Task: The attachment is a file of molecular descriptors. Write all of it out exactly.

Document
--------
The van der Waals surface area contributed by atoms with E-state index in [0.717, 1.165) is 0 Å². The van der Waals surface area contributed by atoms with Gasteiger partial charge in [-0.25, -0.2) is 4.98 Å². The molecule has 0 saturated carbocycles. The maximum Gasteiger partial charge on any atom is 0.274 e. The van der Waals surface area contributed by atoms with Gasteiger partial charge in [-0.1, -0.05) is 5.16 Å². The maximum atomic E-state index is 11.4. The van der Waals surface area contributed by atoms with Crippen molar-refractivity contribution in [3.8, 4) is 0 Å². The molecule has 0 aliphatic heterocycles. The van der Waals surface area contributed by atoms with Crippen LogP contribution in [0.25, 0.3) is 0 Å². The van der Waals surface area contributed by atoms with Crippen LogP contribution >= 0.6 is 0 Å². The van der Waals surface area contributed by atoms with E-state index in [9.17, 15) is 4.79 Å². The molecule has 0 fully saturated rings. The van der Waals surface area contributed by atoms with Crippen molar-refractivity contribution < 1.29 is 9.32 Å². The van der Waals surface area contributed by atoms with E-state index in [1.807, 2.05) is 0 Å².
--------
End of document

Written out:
The van der Waals surface area contributed by atoms with E-state index in [0.717, 1.165) is 0 Å². The van der Waals surface area contributed by atoms with Gasteiger partial charge in [-0.25, -0.2) is 4.98 Å². The molecule has 0 saturated carbocycles. The maximum Gasteiger partial charge on any atom is 0.274 e. The van der Waals surface area contributed by atoms with Gasteiger partial charge in [-0.1, -0.05) is 5.16 Å². The maximum atomic E-state index is 11.4. The van der Waals surface area contributed by atoms with Crippen molar-refractivity contribution in [3.8, 4) is 0 Å². The molecule has 0 aliphatic heterocycles. The van der Waals surface area contributed by atoms with Crippen LogP contribution in [0.25, 0.3) is 0 Å². The van der Waals surface area contributed by atoms with Crippen LogP contribution >= 0.6 is 0 Å². The van der Waals surface area contributed by atoms with E-state index in [9.17, 15) is 4.79 Å². The molecule has 0 fully saturated rings. The van der Waals surface area contributed by atoms with Crippen molar-refractivity contribution < 1.29 is 9.32 Å². The van der Waals surface area contributed by atoms with E-state index in [1.807, 2.05) is 0 Å².